Discrimination comes in many forms, and in sometimes surprising ways to those who have not experienced or reflected on what others might be going through. In this case, take a minute to think about something every human shares – hair.

In literature and mythology, hair symbolizes physical strength and virility; the virtues and properties of a person are said to be concentrated in their hair and nails. Flowing hair depicts freedom and looseness, while the unwilling removal of hair may symbolize castration. Hair is the external reflection of the soul.

The choice of how you want to look is a basic freedom, and one’s natural look is what it is and should be respected, and not the subject of joking, teasing, derogatory comments, discrimination, or retaliation.  This is, in fact, such an issue that the laws are changing, lawsuits are being filed, and employers are coming to realize that differences in natural hair and its arrangements are often closely associated with ethnic identities and should be respected and accommodated.

If you are not aware of the issue, here is a quick summary.

  • Hair policies and rules against natural hairstyles, cloaked in the alleged need to look “professional” at work, “clean” at school, etc. have a long and sordid history.
  • The US Seventh Circuit Court of Appeals found that afro hairstyles were protected under Title VII. A highly qualified person was denied a promotion and told outright that she could never represent the company with an afro; the court held that “[t]he reference to the Afro hairstyle was merely the method by which the plaintiff’s supervisor allegedly expressed the employer’s racial discrimination” towards African Americans.
  • Other federal courts did not follow the lead of the Seventh Circuit and eroded the ruling, generally holding that Title VII does not prohibit discrimination based on “appearance”; the US Supreme Court has so far not ruled on the issue.
  • Legislatures in cities, counties, and states have taken up the issue and passed so-called Crown Acts in the past three years.

Here is the latest.

On March 4, 2021, an “Act Creating a Respectful and Open World for Natural Hair,” also known as the CROWN Act, became law in New Jersey.  The legislation bans natural hair discrimination in the workplace by amending the state’s anti-discrimination statute to define “race” as being “inclusive of ethnic traits historically associated with race, including, but not limited to, hair texture and protective hairstyles.” “Protective hairstyles” is defined to include, but not be limited to, “wigs, head wraps and hairstyles such as individual braids, cornrows, locks, twists, Bantu knots, afros and afro puffs.”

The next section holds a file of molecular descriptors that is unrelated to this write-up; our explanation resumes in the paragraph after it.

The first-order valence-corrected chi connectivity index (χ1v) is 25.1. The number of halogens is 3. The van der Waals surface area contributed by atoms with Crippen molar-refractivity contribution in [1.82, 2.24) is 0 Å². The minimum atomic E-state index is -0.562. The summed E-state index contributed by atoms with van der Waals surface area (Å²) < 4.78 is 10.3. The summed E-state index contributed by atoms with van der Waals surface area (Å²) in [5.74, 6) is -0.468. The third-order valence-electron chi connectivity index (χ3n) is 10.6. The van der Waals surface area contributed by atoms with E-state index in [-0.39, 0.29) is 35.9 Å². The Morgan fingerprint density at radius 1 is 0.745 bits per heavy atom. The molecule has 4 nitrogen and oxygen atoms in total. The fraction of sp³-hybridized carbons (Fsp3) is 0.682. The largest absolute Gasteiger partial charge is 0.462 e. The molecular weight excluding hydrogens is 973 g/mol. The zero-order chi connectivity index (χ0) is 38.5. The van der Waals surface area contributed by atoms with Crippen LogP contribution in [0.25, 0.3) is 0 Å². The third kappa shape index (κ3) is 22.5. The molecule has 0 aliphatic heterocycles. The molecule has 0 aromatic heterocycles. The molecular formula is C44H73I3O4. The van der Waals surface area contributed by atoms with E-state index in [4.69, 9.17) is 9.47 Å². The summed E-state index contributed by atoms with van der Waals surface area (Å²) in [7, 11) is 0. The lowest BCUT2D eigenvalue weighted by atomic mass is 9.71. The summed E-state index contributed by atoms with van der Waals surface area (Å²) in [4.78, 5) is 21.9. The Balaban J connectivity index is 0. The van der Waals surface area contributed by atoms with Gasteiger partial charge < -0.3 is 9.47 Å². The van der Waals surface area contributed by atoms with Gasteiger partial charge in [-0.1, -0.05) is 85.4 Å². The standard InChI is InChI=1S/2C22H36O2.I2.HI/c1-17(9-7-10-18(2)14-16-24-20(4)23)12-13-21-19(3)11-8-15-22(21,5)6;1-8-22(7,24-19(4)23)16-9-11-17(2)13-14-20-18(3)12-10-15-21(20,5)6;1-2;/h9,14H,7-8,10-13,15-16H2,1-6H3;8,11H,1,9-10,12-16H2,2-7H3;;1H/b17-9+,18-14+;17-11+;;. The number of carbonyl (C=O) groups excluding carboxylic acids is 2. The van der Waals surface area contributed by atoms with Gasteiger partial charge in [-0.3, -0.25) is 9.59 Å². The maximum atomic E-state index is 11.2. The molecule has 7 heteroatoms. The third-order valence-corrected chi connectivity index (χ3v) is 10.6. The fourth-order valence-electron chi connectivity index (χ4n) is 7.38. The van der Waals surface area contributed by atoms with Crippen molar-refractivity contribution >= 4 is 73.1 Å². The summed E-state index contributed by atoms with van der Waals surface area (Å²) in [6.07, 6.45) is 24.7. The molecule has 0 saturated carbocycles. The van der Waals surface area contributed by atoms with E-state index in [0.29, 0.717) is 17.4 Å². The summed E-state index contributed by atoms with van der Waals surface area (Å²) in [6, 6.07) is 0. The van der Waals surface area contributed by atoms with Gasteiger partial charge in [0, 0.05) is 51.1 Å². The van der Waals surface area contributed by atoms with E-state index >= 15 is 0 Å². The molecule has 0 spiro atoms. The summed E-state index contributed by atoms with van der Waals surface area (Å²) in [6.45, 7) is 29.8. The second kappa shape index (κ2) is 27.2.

California, Colorado, Maryland, New York, New Jersey, Virginia, Washington, and many cities and counties already have Crown-type laws, and the US Congress is considering a similar national law.

A nation-wide coalition, supported by Dove, the National Urban League, and many other prominent organizations and individuals, is supporting the effort to pass federal legislation and generally raise awareness of hair discrimination and promote solutions.

Examples of hair discrimination:

  • Job offer rescinded after applicant refused to cut her afro;
  • Media company forcing on-air personality to straighten her hair;
  • High school wrestling officials forced a competitor to cut his dreadlocks or be disqualified from a tournament;
  • Six-year-old boy refused entrance on first day of school due to “no dreadlock” policy;
  • Two high school seniors suspended just before graduation for “too long dreadlocks.”

So, if you or a loved one has been denied an opportunity or promotion, have been harassed because of their hairstyle, or even outright instructed to cut their hair, it may well be actionable, depending on your location and the facts of your case. 

At Pelton Graham we are well aware of the laws regarding hair discrimination, and the excuses frequently put forward by employers or schools in their defense. Contact us today for a no-cost consultation by telephone, video call, or office visit to discuss the facts of your case.

Photo by Ono Kosuki from Pexels